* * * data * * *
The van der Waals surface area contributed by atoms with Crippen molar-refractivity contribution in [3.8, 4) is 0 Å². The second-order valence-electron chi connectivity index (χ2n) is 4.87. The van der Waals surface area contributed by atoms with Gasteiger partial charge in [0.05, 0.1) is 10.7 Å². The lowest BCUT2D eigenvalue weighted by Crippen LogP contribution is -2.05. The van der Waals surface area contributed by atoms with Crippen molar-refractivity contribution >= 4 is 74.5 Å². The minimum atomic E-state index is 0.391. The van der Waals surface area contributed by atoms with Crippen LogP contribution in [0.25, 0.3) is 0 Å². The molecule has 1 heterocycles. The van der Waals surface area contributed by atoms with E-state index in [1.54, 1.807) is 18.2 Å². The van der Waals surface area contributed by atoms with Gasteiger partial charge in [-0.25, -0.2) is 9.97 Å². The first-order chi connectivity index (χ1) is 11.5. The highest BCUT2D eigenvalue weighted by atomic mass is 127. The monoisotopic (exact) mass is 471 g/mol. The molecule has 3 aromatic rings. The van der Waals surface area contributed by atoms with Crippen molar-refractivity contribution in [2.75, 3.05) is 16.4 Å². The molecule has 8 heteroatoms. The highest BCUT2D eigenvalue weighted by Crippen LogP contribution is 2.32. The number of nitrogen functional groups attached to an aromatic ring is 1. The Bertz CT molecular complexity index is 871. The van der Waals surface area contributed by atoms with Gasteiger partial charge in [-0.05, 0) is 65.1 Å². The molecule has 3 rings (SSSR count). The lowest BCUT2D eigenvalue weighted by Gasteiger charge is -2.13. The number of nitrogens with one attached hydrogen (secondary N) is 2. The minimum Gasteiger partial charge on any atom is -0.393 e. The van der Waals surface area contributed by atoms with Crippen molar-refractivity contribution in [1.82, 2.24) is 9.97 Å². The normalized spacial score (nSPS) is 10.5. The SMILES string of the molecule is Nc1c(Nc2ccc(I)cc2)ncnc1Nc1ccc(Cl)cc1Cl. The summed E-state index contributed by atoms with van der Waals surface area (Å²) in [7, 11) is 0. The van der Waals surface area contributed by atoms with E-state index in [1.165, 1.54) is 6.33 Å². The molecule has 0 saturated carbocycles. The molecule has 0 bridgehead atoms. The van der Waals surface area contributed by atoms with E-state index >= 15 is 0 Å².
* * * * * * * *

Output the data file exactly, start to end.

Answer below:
The van der Waals surface area contributed by atoms with Crippen molar-refractivity contribution in [3.8, 4) is 0 Å². The second-order valence-electron chi connectivity index (χ2n) is 4.87. The van der Waals surface area contributed by atoms with Gasteiger partial charge in [0.05, 0.1) is 10.7 Å². The lowest BCUT2D eigenvalue weighted by Crippen LogP contribution is -2.05. The van der Waals surface area contributed by atoms with Crippen molar-refractivity contribution >= 4 is 74.5 Å². The minimum atomic E-state index is 0.391. The van der Waals surface area contributed by atoms with Crippen LogP contribution in [0.25, 0.3) is 0 Å². The molecule has 1 heterocycles. The van der Waals surface area contributed by atoms with E-state index in [1.54, 1.807) is 18.2 Å². The van der Waals surface area contributed by atoms with Gasteiger partial charge in [-0.25, -0.2) is 9.97 Å². The first-order chi connectivity index (χ1) is 11.5. The highest BCUT2D eigenvalue weighted by atomic mass is 127. The monoisotopic (exact) mass is 471 g/mol. The molecule has 3 aromatic rings. The van der Waals surface area contributed by atoms with Crippen molar-refractivity contribution in [2.75, 3.05) is 16.4 Å². The molecule has 8 heteroatoms. The highest BCUT2D eigenvalue weighted by Crippen LogP contribution is 2.32. The number of nitrogen functional groups attached to an aromatic ring is 1. The Bertz CT molecular complexity index is 871. The van der Waals surface area contributed by atoms with Gasteiger partial charge in [-0.05, 0) is 65.1 Å². The molecule has 3 rings (SSSR count). The lowest BCUT2D eigenvalue weighted by Gasteiger charge is -2.13. The number of nitrogens with one attached hydrogen (secondary N) is 2. The minimum Gasteiger partial charge on any atom is -0.393 e. The van der Waals surface area contributed by atoms with Crippen molar-refractivity contribution in [1.82, 2.24) is 9.97 Å². The normalized spacial score (nSPS) is 10.5. The SMILES string of the molecule is Nc1c(Nc2ccc(I)cc2)ncnc1Nc1ccc(Cl)cc1Cl. The summed E-state index contributed by atoms with van der Waals surface area (Å²) in [7, 11) is 0. The van der Waals surface area contributed by atoms with E-state index in [1.165, 1.54) is 6.33 Å². The molecule has 0 saturated carbocycles. The molecule has 0 bridgehead atoms. The van der Waals surface area contributed by atoms with E-state index >= 15 is 0 Å².